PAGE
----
Obama to sign Iran sanctions extension
The Senate passed a 10 year extension of Iran sanctions and President Obama was given little choice but to sign the legislation.
The vote was 99-0.
Still, Obama objected to the sanctions bill and said it wouldn't interfere with the nuclear deal.
“We believe the Iran Sanctions Act extension is not necessary, but we also believe it won’t interfere with the Iran [nuclear] deal,” said deputy White House press secretary Eric Schultz. “I would expect the president to sign this piece of legislation.”
Administration officials lobbied lawmakers to drop the measure, saying the president already has sweeping authority to reimpose sanctions that were lifted under a nuclear agreement with Iran. The White House is worried that the move could undermine moderates in Iran.
But lawmakers in both parties said the legislation was needed to warn Tehran about consequences if it violates the terms of the nuclear deal.
“Congress’ action today should send a signal to the Iranian government and to the world that the United States is serious about enforcement of the nuclear agreement,” Sen. Ben Cardin, Maryland Democrat, said in a statement after the Senate’s 99-0 vote on Thursday.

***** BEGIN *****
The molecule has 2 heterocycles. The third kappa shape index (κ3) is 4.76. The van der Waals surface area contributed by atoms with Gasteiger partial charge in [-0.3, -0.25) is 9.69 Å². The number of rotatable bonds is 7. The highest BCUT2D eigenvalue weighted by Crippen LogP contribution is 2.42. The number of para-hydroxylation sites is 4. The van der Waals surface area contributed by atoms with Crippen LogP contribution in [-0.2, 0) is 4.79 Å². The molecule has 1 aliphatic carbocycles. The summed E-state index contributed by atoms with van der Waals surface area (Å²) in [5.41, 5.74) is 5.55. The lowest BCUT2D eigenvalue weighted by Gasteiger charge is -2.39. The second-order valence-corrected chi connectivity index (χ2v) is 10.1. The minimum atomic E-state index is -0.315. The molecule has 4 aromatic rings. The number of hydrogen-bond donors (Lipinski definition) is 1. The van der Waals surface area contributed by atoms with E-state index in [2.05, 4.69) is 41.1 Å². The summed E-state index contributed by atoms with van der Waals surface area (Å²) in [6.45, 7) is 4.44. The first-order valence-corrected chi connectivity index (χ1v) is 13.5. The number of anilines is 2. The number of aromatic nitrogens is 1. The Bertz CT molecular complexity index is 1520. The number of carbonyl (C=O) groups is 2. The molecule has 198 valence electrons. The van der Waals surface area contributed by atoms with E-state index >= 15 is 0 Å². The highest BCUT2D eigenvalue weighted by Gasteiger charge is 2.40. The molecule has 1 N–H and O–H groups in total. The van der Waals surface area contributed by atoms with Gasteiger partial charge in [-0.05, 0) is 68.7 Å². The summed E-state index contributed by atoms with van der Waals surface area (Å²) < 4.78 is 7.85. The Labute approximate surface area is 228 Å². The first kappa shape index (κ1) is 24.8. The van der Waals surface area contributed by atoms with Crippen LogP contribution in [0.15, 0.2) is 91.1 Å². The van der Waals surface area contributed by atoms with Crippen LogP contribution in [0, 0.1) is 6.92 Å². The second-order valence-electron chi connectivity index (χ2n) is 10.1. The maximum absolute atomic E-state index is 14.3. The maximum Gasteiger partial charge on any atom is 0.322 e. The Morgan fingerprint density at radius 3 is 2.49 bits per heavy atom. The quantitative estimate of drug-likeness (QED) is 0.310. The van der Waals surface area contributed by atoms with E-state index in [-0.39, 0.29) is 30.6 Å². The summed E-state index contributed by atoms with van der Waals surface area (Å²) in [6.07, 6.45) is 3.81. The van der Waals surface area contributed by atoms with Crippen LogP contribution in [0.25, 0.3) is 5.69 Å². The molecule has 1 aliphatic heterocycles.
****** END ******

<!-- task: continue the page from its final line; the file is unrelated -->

This was an easy vote for Senators who will use it in the future to show how tough they are on Iran. They might have shown some backbone when the original vote was taken on the nuclear deal.
These are not international sanctions. They are aimed mostly at individuals and companies in Iran owned by members of the Revolutionary Guards. Travel restrictions and financial strictures won't prevent Iran from building a bomb.
As expected, Iran condemned the sanctions and called America "unreliable." But they realize these milquetoast santions will be less than an inconvenience and won't affect any plans they have to build a nuclear weapon.